One thing I haven't seen considered here is TWR differences. While burning from that high up would take more fuel than if done from lower down, the much weaker gravity means a much smaller engine can push much more fuel. Since the fuel-mass to ship-mass ratio is improved you have higher starting dV. I'm not a math wizard, so I can't be sure if it's even possible that this can offset the costs of an inefficient burn (let alone save anything), but I thought it was an interesting idea (and sortof on topic). Any thoughts?

One advantage of performing the burn from a high orbit is that the spacecraft will traverse a much smaller sweep angle in the same unit of time. This means longer burns are possible from a high orbit with fewer detrimental effects, such as loss of ejection accuracy. It's therefore possible to use a smaller engine and lower TWR from high orbit.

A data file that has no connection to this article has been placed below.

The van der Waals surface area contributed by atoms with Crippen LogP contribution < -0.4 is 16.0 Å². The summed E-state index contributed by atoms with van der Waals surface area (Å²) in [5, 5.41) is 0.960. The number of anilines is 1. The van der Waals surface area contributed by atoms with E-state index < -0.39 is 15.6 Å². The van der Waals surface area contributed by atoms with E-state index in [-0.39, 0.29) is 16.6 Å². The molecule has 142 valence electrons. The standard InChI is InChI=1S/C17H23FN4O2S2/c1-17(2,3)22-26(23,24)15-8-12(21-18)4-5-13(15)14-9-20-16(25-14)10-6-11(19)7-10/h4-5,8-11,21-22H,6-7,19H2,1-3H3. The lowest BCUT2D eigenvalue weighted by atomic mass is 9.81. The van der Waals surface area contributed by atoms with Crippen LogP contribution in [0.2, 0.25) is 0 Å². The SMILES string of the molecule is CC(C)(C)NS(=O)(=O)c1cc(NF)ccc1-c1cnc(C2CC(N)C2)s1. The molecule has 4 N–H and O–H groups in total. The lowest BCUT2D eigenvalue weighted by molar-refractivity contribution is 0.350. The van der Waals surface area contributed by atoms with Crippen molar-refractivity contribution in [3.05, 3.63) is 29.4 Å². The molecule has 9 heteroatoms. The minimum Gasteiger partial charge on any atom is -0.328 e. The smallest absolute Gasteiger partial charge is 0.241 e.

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The short version:

It takes kinetic energy to get to Jool, not potential energy. Being at Minmus' altitude gives you a lot of potential energy, but very little kinetic energy.

Kinetic energy in this case is all about velocity, and you're going faster in LKO than you are at Minmus' altitude, so that's velocity you don't have to make up for by burning fuel.

As others have pointed out, you can save even more DV by leaving from a highly elliptical orbit with a low periapsis over Kerbin, which will give you even more velocity when you do your transfer burn.

HTHs,

-Slashy